This is definitely not the first Epic 480 from my bench, but it's the first one in the new amber color. The amber color used to be plain, but the new finish has a golden sparkling effect that reminds me of an old Les Paul. The yellow color also reminds me of the old Scott fiberglass rods from the 70's. Both of these influences speak to me on a very personal level, and my first hesitation towards this new color changed quickly to pure delightment. The rod was appointed with nickel silver hardware, a rubber butt cap, Mildrum stripping guide and Snake Brand Originals. This rod will be shipped to England to its new owner.
A little over a year ago, Carl McNeil asked me if I was interested in making a small run of my favorite Epic glass taper. Weight, length and color for me to choose. I was honored about the commission and decided to accept the challenge.
The Epic 376 is one of my absolute favorite 3wt glass tapers. Very crisp and responsive, and a highly capable fishing rod. Most 3wt glass rods are quite soft, which can be really nice when the conditions are right. But too often the conditions are not. It's windy, or the fish is rising out of range. Usually I will have to go with a 4wt rod, or even a 5wt rod. But with the Epic 376, I can still enjoy the delicacy of a true 3wt without losing faith in my rod if a large fish bites. I decided to go for the Mocha brown color, as I love understated design and brown is a classic color when it comes to glass fly rods.
These five rods were appointed with all cork reel seats and polished nickel silver skeletons. The hardware is turned and knurled in-house, and the butt cap is made from brown rubber to accomplish the blank. I decided to use down locking reel seats to emphasize the archaic look. Down locking seats usually calls for shorter grips to avoid getting the hand too far away from the reel. I made a straight Ritz grip (5.5’’/0.86’’) with a flare at the thumb position, that allows the hand to move freely backwards over the reel seat area. The REC Mildrum MRF stripping guide has a nice profile and gives the rod a sporty flavour. My first preference when it comes to snake guides is Snake Brand Originals, thanks to the extra short feet, the durable and the even quality. All guides were wrapped with Gossamer Pearsall silk and finished up with two rounds of light building Epoxy. I take great pride in making my own rod socks. These were made from bright blue shirt linen cloth and really adds to the tailored feeling. Epic blanks already have a beautiful factory signature, so I decided to brand them with my pyrographic logo on the reel seats.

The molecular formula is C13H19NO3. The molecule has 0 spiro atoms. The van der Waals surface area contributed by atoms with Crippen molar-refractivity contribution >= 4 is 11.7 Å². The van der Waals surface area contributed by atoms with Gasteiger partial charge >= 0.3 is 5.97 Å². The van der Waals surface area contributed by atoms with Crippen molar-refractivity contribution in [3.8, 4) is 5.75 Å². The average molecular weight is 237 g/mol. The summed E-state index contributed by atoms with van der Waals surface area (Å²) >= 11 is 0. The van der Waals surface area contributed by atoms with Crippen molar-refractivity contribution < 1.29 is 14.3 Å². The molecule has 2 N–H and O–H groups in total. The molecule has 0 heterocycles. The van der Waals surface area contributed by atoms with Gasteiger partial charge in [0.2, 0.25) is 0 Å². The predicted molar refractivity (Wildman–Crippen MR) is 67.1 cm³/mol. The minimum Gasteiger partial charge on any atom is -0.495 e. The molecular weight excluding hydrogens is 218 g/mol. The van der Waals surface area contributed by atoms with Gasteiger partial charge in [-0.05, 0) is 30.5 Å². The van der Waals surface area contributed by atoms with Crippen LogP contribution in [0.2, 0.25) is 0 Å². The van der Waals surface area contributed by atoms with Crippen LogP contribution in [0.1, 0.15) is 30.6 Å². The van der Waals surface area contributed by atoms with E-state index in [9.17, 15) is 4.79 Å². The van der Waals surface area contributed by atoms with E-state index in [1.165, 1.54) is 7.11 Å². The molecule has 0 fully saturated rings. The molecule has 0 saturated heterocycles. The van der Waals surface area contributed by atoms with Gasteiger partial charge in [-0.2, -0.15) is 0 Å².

All these five rods have now been sold, and I hope that they will be fished hard. That’s what Epic rods are made for.
Friday, February 26, 2016
I have lost count on how many brown Epics I have finished, but I believe this is the first 580. Great allround taper, lots of power and finesse. This rod was appointed with a reel seat in Turkish Walnut and aluminum hardware. Straight Ritz grip, 6'' long. Brown Pearsall over Mildrum stripper and Snake Brand Originals. What else can I say? Fish it!